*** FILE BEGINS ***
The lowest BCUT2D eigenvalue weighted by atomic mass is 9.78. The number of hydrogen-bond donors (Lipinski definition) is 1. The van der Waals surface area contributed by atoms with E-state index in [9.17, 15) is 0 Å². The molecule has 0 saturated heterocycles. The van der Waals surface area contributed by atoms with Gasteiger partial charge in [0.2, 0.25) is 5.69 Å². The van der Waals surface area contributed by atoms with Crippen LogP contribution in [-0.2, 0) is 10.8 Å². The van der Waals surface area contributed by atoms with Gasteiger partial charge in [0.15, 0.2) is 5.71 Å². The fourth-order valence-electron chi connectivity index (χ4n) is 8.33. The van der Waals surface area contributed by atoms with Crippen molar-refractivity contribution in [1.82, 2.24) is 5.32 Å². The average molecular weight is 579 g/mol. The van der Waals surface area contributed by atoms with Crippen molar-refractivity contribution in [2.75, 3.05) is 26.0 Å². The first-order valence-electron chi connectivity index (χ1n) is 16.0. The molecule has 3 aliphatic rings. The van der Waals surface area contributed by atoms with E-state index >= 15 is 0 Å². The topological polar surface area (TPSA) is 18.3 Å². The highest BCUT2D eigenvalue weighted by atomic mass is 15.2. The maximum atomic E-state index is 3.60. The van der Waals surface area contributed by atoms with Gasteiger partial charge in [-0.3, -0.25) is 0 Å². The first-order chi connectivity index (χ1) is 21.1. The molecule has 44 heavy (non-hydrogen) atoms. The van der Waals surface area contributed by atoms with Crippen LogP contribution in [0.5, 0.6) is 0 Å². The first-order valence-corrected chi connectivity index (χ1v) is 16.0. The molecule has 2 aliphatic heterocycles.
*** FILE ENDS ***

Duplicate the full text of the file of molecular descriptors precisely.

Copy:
The lowest BCUT2D eigenvalue weighted by atomic mass is 9.78. The number of hydrogen-bond donors (Lipinski definition) is 1. The van der Waals surface area contributed by atoms with E-state index in [9.17, 15) is 0 Å². The molecule has 0 saturated heterocycles. The van der Waals surface area contributed by atoms with Gasteiger partial charge in [0.2, 0.25) is 5.69 Å². The van der Waals surface area contributed by atoms with Crippen LogP contribution in [-0.2, 0) is 10.8 Å². The van der Waals surface area contributed by atoms with Gasteiger partial charge in [0.15, 0.2) is 5.71 Å². The fourth-order valence-electron chi connectivity index (χ4n) is 8.33. The van der Waals surface area contributed by atoms with Crippen molar-refractivity contribution in [1.82, 2.24) is 5.32 Å². The average molecular weight is 579 g/mol. The van der Waals surface area contributed by atoms with Crippen molar-refractivity contribution in [2.75, 3.05) is 26.0 Å². The first-order valence-electron chi connectivity index (χ1n) is 16.0. The molecule has 3 aliphatic rings. The van der Waals surface area contributed by atoms with E-state index >= 15 is 0 Å². The topological polar surface area (TPSA) is 18.3 Å². The highest BCUT2D eigenvalue weighted by atomic mass is 15.2. The maximum atomic E-state index is 3.60. The van der Waals surface area contributed by atoms with Gasteiger partial charge in [-0.3, -0.25) is 0 Å². The first-order chi connectivity index (χ1) is 21.1. The molecule has 44 heavy (non-hydrogen) atoms. The van der Waals surface area contributed by atoms with Crippen LogP contribution in [0.5, 0.6) is 0 Å². The first-order valence-corrected chi connectivity index (χ1v) is 16.0. The molecule has 2 aliphatic heterocycles.